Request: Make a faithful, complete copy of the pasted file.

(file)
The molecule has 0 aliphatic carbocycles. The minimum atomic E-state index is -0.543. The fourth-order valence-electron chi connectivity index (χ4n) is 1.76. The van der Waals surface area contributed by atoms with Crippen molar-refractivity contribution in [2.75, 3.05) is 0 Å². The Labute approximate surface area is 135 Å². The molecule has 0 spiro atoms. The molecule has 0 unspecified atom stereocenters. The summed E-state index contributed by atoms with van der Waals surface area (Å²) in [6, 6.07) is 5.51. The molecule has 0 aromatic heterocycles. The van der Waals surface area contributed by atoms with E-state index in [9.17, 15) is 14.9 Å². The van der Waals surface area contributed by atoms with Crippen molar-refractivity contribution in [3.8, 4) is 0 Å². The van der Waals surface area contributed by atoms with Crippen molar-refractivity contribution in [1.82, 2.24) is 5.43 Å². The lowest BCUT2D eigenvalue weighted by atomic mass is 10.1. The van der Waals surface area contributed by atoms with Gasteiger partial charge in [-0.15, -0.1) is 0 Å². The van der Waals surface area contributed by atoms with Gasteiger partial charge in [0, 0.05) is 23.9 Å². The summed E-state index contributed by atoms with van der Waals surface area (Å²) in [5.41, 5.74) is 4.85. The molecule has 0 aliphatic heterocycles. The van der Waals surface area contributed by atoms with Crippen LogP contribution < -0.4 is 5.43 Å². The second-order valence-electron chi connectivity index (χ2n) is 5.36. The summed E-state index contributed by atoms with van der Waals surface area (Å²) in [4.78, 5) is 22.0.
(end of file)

The molecule has 0 aliphatic carbocycles. The minimum atomic E-state index is -0.543. The fourth-order valence-electron chi connectivity index (χ4n) is 1.76. The van der Waals surface area contributed by atoms with Crippen molar-refractivity contribution in [2.75, 3.05) is 0 Å². The Labute approximate surface area is 135 Å². The molecule has 0 spiro atoms. The molecule has 0 unspecified atom stereocenters. The summed E-state index contributed by atoms with van der Waals surface area (Å²) in [6, 6.07) is 5.51. The molecule has 0 aromatic heterocycles. The van der Waals surface area contributed by atoms with E-state index in [9.17, 15) is 14.9 Å². The van der Waals surface area contributed by atoms with Crippen molar-refractivity contribution in [3.8, 4) is 0 Å². The van der Waals surface area contributed by atoms with Crippen molar-refractivity contribution in [1.82, 2.24) is 5.43 Å². The lowest BCUT2D eigenvalue weighted by atomic mass is 10.1. The van der Waals surface area contributed by atoms with Gasteiger partial charge in [-0.15, -0.1) is 0 Å². The van der Waals surface area contributed by atoms with Gasteiger partial charge in [0, 0.05) is 23.9 Å². The summed E-state index contributed by atoms with van der Waals surface area (Å²) in [5.41, 5.74) is 4.85. The molecule has 0 aliphatic heterocycles. The van der Waals surface area contributed by atoms with Crippen LogP contribution < -0.4 is 5.43 Å². The second-order valence-electron chi connectivity index (χ2n) is 5.36. The summed E-state index contributed by atoms with van der Waals surface area (Å²) in [4.78, 5) is 22.0.